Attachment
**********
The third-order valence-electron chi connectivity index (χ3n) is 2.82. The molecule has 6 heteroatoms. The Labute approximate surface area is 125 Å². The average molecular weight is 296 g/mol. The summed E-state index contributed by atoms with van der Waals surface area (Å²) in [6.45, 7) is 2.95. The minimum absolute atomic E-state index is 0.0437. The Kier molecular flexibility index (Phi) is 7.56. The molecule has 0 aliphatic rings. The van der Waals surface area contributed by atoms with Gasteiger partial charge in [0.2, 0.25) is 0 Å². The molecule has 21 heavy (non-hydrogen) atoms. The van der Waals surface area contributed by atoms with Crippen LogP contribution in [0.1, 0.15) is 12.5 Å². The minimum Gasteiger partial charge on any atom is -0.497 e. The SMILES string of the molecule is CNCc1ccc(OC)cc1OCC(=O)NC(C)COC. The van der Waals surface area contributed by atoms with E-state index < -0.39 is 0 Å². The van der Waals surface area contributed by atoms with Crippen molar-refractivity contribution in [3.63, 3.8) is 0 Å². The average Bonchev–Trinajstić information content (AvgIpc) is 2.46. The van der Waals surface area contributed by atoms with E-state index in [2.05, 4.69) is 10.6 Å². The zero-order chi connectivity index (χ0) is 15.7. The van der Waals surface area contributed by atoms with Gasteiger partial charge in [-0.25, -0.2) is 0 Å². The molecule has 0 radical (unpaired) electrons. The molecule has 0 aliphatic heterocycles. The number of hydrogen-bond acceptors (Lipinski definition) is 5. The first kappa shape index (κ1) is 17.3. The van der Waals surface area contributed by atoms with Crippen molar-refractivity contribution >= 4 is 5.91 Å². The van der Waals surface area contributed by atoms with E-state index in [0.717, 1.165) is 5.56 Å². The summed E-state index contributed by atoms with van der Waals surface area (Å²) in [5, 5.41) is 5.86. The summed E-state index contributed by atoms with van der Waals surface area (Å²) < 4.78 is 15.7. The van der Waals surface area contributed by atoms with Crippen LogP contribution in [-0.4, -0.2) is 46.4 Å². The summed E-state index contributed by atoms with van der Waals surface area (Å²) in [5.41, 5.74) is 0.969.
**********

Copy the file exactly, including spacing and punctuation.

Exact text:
The third-order valence-electron chi connectivity index (χ3n) is 2.82. The molecule has 6 heteroatoms. The Labute approximate surface area is 125 Å². The average molecular weight is 296 g/mol. The summed E-state index contributed by atoms with van der Waals surface area (Å²) in [6.45, 7) is 2.95. The minimum absolute atomic E-state index is 0.0437. The Kier molecular flexibility index (Phi) is 7.56. The molecule has 0 aliphatic rings. The van der Waals surface area contributed by atoms with Gasteiger partial charge in [0.2, 0.25) is 0 Å². The molecule has 21 heavy (non-hydrogen) atoms. The van der Waals surface area contributed by atoms with Crippen LogP contribution in [0.1, 0.15) is 12.5 Å². The minimum Gasteiger partial charge on any atom is -0.497 e. The SMILES string of the molecule is CNCc1ccc(OC)cc1OCC(=O)NC(C)COC. The van der Waals surface area contributed by atoms with E-state index < -0.39 is 0 Å². The van der Waals surface area contributed by atoms with Crippen molar-refractivity contribution in [3.63, 3.8) is 0 Å². The average Bonchev–Trinajstić information content (AvgIpc) is 2.46. The van der Waals surface area contributed by atoms with E-state index in [2.05, 4.69) is 10.6 Å². The zero-order chi connectivity index (χ0) is 15.7. The van der Waals surface area contributed by atoms with Gasteiger partial charge in [-0.25, -0.2) is 0 Å². The molecule has 0 radical (unpaired) electrons. The molecule has 0 aliphatic heterocycles. The number of hydrogen-bond acceptors (Lipinski definition) is 5. The first kappa shape index (κ1) is 17.3. The van der Waals surface area contributed by atoms with Crippen molar-refractivity contribution >= 4 is 5.91 Å². The van der Waals surface area contributed by atoms with E-state index in [0.717, 1.165) is 5.56 Å². The summed E-state index contributed by atoms with van der Waals surface area (Å²) in [5, 5.41) is 5.86. The summed E-state index contributed by atoms with van der Waals surface area (Å²) < 4.78 is 15.7. The van der Waals surface area contributed by atoms with Crippen LogP contribution in [-0.4, -0.2) is 46.4 Å². The summed E-state index contributed by atoms with van der Waals surface area (Å²) in [5.41, 5.74) is 0.969.